There is an expression in Japan: kumo o tsukamuyou. It translates roughly into “like grasping a cloud.” We might call it “wishful thinking.” The proverb springs to mind when reading Japan’s former defense minister Yuriko Koike’s recent commentary.
In it, Koike presents her perspective of the challenges Japan has to face in East Asia. She believes these challenges are easy to enumerate for they all depend on one factor alone: liberal democracy. Those closest to it are under pressure by those farthest from it. China, Russia and North Korea are problems, Japan, the United States and their allies are the solution.
Koike’s is an ideal world in which the leader of the world’s biggest democracy could only possibly choose to ally with likeminded democratic powers and thus India’s new prime minister, Narendra Modi, is dutifully expected by Koike to team up with the alliance being formed to contain China’s assertiveness in the East and South China Seas.
Yuriko Koike, though, might have another thing coming. Not only is Modi not the obvious ally she believes him to be; the government in Tokyo itself may very well have other plans. Read more
After the “color revolutions,” the European “indignados,” “Occupy Wall Street” and the “Arab Spring,” pundits are again trying to make sense of a wave of public demonstrations around the world. Parallels have been drawn between the protests in Thailand, Ukraine and Venezuela but only a superficial analysis could conclude that these are equivalent.
The advent of new social media and the easier ability for unorganized demonstrators to mobilize themselves has facilitated the emergence of such phenomena. However, the lack of political coherence often implies an inherent anarchic and unsubstantial character to such demonstrations. If all these protests have something in common, it is that they largely failed to achieve any meaningful change. The Arab Spring did shake things up but it is difficult to see how overthrowing the old regimes has managed to improve living conditions in the Middle East and North Africa.
That said, in 2014, Venezuela’s is probably the most consistent and rational of the protests and it differs starkly from realities in Bangkok and Kiev when it comes to legitimate grievances as well as methodology.
When the first protests were held against the “Bolivarian” revolutionaries back in the days of Hugo Chávez, the regime called them American led agitation. Those were the times of high oil prices and boon social programs after all; the public was still unaware of just how disruptive the government’s reforms would become. After a decade of Chavismo, however, it is quite clear that any good it may have brought is easily eclipsed by the catastrophic mismanagement of the state.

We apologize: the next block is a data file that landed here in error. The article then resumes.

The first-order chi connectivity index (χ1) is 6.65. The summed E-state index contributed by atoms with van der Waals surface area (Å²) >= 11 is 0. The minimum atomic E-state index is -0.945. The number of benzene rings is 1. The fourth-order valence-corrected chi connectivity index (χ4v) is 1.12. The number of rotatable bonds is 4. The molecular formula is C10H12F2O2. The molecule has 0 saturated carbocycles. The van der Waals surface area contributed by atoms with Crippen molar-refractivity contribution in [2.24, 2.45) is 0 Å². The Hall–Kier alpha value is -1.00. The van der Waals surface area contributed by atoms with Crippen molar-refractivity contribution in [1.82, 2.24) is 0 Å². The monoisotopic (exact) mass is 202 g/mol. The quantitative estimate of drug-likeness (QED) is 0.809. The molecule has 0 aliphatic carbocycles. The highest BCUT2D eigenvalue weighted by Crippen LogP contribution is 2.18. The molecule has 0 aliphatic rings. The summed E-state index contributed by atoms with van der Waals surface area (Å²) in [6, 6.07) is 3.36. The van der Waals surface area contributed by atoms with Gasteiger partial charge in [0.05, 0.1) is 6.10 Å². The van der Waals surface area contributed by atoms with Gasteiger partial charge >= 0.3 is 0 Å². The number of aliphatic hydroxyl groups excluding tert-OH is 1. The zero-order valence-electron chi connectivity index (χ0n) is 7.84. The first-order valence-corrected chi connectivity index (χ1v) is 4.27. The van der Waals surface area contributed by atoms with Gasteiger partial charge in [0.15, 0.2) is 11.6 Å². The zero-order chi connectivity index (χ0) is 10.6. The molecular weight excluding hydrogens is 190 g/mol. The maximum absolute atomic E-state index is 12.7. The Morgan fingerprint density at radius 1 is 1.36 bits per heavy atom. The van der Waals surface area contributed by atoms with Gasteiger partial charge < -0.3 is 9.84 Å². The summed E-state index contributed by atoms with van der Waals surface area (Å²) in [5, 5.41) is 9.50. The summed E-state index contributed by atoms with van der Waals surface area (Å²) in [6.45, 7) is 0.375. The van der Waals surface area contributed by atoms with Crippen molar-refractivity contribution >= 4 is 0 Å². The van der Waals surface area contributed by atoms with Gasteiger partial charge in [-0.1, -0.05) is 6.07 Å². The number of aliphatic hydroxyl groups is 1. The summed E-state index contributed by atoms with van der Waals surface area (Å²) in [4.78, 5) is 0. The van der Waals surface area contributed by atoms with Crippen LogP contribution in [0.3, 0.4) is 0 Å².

It would be easy to say that Chavismo brought corruption but all Venezuelan governments are corrupt. A more accurate critique would be that the revolution misrepresented itself since the old aristocracy was not eradicated; it was replaced. The new regime is not more transparent than the old one but unlike the old one, the new claimed it would be, well, revolutionary. This is the danger of grandstanding and Chávez excelled in the art. Unluckily for his successor, Nicolás Maduro, who is the one left to pick up the pieces.
In what concerns the economy, Chavismo was an unmitigated disaster. More corruption, less foreign investment, gross mismanagement, greater dependency on oil — and thus on the United States — and generalized dysfunction of the economy. Planned economies have failed in the past. Venezuela is no different.
What is worse for the regime is that this is not an academic debate such as the ones being held in the West on how best to deal with the crisis. In Venezuela, even something as basic as toilet paper has become a scarce good and the masses have taken notice. Crime has skyrocketed and the government’s wise policy is to arm paramilitary forces against “imperialist enemies.”
In foreign policy, too, the regime has brought only embarrassment. Venezuela’s oil diplomacy in Latin America has gained it few real allies, its anti-American stance brought it isolation and the few partners it has managed to put together are completely useless. Cuba and Iran are themselves isolated and could not help the regime in Caracas if it actually required foreign aid, be it in military assets or funds. If Venezuela truly wanted to oppose the United States, the way to do it as an Atlantic state would be to befriend the European Union and Brazil instead and help foster such initiatives as Mercosur. Instead, the regime’s buffoon of a leader ensured the enmity of most Western investors. The kitsch tracksuit transpired lack of sophistication in both fashion and statesmanship.
Conversely, neither Yingluck Shinawatra nor Viktor Yanukovich dramatically altered the status quo of either Thailand or Ukraine. This is not to make an argument against change since change can be successful. But between status quo and catastrophic change, the choice is more than obvious.